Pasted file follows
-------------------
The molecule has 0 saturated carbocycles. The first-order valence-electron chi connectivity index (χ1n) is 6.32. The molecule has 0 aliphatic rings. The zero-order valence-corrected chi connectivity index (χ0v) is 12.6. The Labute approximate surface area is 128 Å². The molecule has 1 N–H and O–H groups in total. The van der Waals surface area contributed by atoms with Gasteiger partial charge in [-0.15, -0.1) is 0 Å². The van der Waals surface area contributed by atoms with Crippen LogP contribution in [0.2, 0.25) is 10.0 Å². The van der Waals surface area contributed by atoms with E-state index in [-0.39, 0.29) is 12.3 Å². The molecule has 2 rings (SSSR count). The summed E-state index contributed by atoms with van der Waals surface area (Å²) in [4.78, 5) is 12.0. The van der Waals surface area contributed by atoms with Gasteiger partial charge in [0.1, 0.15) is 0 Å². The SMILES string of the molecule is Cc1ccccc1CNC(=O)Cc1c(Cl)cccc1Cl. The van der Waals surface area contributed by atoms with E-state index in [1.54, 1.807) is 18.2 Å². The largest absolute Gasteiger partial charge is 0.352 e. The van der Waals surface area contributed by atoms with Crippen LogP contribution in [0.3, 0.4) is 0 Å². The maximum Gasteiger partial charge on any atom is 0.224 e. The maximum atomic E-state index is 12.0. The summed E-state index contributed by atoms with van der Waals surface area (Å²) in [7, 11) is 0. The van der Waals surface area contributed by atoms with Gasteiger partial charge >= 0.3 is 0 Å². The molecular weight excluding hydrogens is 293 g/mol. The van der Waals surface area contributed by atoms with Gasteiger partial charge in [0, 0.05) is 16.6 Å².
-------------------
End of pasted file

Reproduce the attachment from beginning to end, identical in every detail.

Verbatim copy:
The molecule has 0 saturated carbocycles. The first-order valence-electron chi connectivity index (χ1n) is 6.32. The molecule has 0 aliphatic rings. The zero-order valence-corrected chi connectivity index (χ0v) is 12.6. The Labute approximate surface area is 128 Å². The molecule has 1 N–H and O–H groups in total. The van der Waals surface area contributed by atoms with Gasteiger partial charge in [-0.15, -0.1) is 0 Å². The van der Waals surface area contributed by atoms with Crippen LogP contribution in [0.2, 0.25) is 10.0 Å². The van der Waals surface area contributed by atoms with E-state index in [-0.39, 0.29) is 12.3 Å². The molecule has 2 rings (SSSR count). The summed E-state index contributed by atoms with van der Waals surface area (Å²) in [4.78, 5) is 12.0. The van der Waals surface area contributed by atoms with Gasteiger partial charge in [0.1, 0.15) is 0 Å². The SMILES string of the molecule is Cc1ccccc1CNC(=O)Cc1c(Cl)cccc1Cl. The van der Waals surface area contributed by atoms with E-state index in [1.54, 1.807) is 18.2 Å². The largest absolute Gasteiger partial charge is 0.352 e. The van der Waals surface area contributed by atoms with Crippen LogP contribution in [0.3, 0.4) is 0 Å². The maximum Gasteiger partial charge on any atom is 0.224 e. The maximum atomic E-state index is 12.0. The summed E-state index contributed by atoms with van der Waals surface area (Å²) in [7, 11) is 0. The van der Waals surface area contributed by atoms with Gasteiger partial charge >= 0.3 is 0 Å². The molecular weight excluding hydrogens is 293 g/mol. The van der Waals surface area contributed by atoms with Gasteiger partial charge in [0, 0.05) is 16.6 Å².